Human Resources and Nonprofits

Foundation honors women of achievement and courage

April 17, 2015
| By Pat Evans |
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At a dainty 5-foot-2, Rachel Chong doesn’t possess the stature or the carpentry skills to help build a house.

Without those skills, the one volunteer opportunity she was presented with in her former investment banking job left her wanting a better way to find other volunteer opportunities. That led her to an idea.

“Can there be a marketplace to find volunteer matches?” she asked. “This is a simple idea. Someone can build it — but I didn’t think that someone would be me.”

She left her job in banking to enter the nonprofit realm nearly a decade ago and now runs Catchafire, a website that matches volunteer professionals with nonprofits, based on their skills.

Chong will talk about her experiences as the keynote speaker at the 23rd Annual West Michigan Women of Achievement and Courage Awards luncheon at the Grand Rapids JW Marriott.

Wednesday’s event will honor Judy Frey with the Trillium Award as an exemplary community leader. Two other women will be recognized as honorees: Steelcase Director of Global Corporate Relations Deb Bailey and Grand Rapids Public Schools Superintendent Teresa Weatherall Neal.

“The annual Women of Achievement and Courage Awards events are critical to the work of the Michigan Women’s Foundation,” said foundation CEO Carolyn Cassin.

“The West Michigan luncheon not only allows us to raise much needed funds to continue the fight in eliminating barriers to equality for Michigan’s women and girls, it also allows us to shine a much-deserved spotlight on the region’s most admirable female executives and community leaders.”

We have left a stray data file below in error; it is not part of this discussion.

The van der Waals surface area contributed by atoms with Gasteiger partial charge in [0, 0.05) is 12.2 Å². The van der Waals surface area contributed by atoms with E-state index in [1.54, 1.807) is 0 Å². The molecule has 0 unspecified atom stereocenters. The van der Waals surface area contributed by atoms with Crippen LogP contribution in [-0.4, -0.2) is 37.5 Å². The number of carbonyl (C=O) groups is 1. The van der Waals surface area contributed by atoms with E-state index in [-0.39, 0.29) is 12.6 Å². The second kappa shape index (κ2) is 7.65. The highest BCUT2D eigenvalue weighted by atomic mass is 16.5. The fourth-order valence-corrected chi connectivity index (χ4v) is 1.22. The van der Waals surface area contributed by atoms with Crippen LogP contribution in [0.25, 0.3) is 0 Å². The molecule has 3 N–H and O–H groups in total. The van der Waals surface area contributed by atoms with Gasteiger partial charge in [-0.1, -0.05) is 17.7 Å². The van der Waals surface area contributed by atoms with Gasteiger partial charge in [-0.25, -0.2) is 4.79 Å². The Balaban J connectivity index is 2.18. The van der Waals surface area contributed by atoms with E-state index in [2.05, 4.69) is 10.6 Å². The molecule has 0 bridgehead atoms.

Chong leads New York City-based Catchafire as it grows into the world’s leading skills-based, volunteer-matching platform, providing organizations with access to affordable, high-quality talent as a for-purpose, certified B-Corporation.

The website links thousands of companies and volunteers.

Chong graduated magna cum laude from Barnard College and Columbia University and helped found the Duke Microfinance Club in 2006 while earning her Master of Public Policy from Duke University.

She then became a program manager at BRAC USA, the world’s largest non-governmental development organization, focused on a variety of programs including microfinance, health and education.

Chong was named a 2014 World Economic Forum Young Global Leader and one of Fast Company’s Most Creative People in Business in 2012.

She was intrigued by the Michigan Women’s Foundation as soon as organizers reached out to her to speak at the luncheon.

“I’m passionate about supporting women,” Chong said. “And the foundation seems like a great organization.”

According to her biography on the Catchafire website, a sign reading “Be truthful, gentle and fearless” hangs by her desk.

Following Wednesday’s West Michigan awards event, the Michigan Women’s Foundation will host the Southeast Michigan awards dinner in Detroit April 28.

After starting Catchafire nearly six years ago, Chong, now in her early 30s, has a social mission on her mind.

“I want to be solving big problems for the rest of my life,” she said. “I’m really passionate about working on things that have a positive impact, and I’ll be dedicated to those things the rest of my life.”

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